“Well, the gentleman that had the position before passed away suddenly. He had only been with us for three years. We are all still reeling from it. It was actually good timing on your part, having submitted an application when you did, as you are our first interview and, off the record, might save us a lot of time filtering through other applications and interviews, as promising as you are. Plus, you applied before he passed, so you’re not one of those obituary vultures.”
“Oh, wow…I’m glad to hear that—off the record—and hope that I can fill his shoes and hit the ground running. Yeah, I never understood the practice of trolling the obits for job opportunities…just seemed so…so opportunistic. I pride myself in being proactive. Anyway, I can’t wait to wrap my arms around the position, work on my cross-functionality and get some cohesion with the group. I’m really not big on sand-boxing or hoarding knowledge. Oh…Frank’s passing must be why everyone seems so despondent. They all must be grieving the loss.”
“I’m sure there is some of that, but I think that there is quite a bit of guilt, as well. Frank was probably the only square peg in the place. Almost everyone out there wished at one point or other that Frank would move on, yeah…move on is probably the best way to put it. Strangely enough, he was big on pointing out when someone was stepping in his sandbox, and he always kept his cards close to chest. It’ll be a breath of fresh air having someone in this position who believes as you do. As the rest of us do.”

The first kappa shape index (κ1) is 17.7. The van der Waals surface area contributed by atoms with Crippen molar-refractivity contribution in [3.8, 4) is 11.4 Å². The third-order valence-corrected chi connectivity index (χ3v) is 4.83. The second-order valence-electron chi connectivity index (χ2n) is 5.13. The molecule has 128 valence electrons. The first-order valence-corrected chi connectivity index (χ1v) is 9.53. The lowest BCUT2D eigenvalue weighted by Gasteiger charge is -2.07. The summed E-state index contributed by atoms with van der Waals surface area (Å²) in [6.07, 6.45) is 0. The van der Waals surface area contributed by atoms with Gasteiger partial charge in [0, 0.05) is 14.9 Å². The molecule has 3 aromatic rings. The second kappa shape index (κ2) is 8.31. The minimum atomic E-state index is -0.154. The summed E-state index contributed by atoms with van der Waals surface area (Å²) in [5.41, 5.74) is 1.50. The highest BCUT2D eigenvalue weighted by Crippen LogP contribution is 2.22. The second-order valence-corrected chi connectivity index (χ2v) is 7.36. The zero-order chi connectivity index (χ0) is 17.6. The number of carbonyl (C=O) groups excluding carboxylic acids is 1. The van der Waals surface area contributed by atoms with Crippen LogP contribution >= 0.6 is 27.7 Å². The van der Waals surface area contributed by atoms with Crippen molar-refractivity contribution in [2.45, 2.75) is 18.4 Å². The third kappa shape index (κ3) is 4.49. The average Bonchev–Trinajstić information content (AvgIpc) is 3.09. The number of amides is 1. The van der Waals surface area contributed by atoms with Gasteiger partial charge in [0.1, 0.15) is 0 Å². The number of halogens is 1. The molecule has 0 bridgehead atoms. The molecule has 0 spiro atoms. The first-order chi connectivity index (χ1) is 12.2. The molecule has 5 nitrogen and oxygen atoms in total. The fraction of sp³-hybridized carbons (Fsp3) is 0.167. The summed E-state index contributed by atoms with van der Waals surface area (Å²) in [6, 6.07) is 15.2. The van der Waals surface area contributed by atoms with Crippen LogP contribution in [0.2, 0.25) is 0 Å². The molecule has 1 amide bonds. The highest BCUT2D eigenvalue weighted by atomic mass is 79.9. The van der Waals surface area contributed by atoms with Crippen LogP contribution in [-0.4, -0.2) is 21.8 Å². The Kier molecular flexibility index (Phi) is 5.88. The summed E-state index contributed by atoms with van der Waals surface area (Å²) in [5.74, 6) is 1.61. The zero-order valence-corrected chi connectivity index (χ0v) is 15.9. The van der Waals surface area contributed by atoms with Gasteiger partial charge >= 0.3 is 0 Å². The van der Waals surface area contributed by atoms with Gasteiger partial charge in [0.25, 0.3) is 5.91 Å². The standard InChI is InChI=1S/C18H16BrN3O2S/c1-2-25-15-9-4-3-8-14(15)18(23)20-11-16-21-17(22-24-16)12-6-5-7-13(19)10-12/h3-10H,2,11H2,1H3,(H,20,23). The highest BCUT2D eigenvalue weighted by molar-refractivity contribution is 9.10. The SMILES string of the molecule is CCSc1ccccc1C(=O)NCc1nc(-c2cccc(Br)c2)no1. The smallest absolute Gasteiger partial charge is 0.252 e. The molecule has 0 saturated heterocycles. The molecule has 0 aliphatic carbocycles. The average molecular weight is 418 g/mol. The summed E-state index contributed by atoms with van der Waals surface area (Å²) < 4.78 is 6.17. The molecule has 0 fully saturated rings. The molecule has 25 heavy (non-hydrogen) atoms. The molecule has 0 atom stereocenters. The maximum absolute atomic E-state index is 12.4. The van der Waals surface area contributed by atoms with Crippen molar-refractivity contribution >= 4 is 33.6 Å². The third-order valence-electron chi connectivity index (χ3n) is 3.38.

“Well, Mr. Pierce—”
“—You can call me Roger, ” he says with a broad smile.
“Well, Roger, I don’t have any more questions at this time, though if any come up between now and when you get through checking references, I will surely call you.”
“Awesome! You’ll be hearing from me by the end of next week, either way,” he says with a wink.
Johnathan makes his way out of the building, stopping momentarily at the reception desk, to give thanks for assistance. He walks out, crosses the parking lot, and gets inside his car. He closes his eyes and smiles.
* * *
Johnathan sits at a bar and orders a drink. Glancing over at the guy sitting next to him he notices a company issued, name tag on his lapel. Axiom Industries. QUARRY, ROGER. He orders Roger a drink.
* * *
Johnathan walks into the same bar and gives Roger a wave as he takes off his coat and hangs it on a rack. He signals the bartender with two fingers and points back and forth between himself and Roger.
* * *
Johnathan is assisting a very drunk George up the stone stairs that lead to George’s colonial, which sits at the end of a cul-de-sac. He reaches into George’s pocket and pulls out his keys, flips through them to find the right one, but hesitates. He looks at George. He wipes the keys off with his scarf, presses the keys into George’s hand, then shakes them loose onto the entryway. Holding George by the lapels, he backs him to the edge of the stone stairway.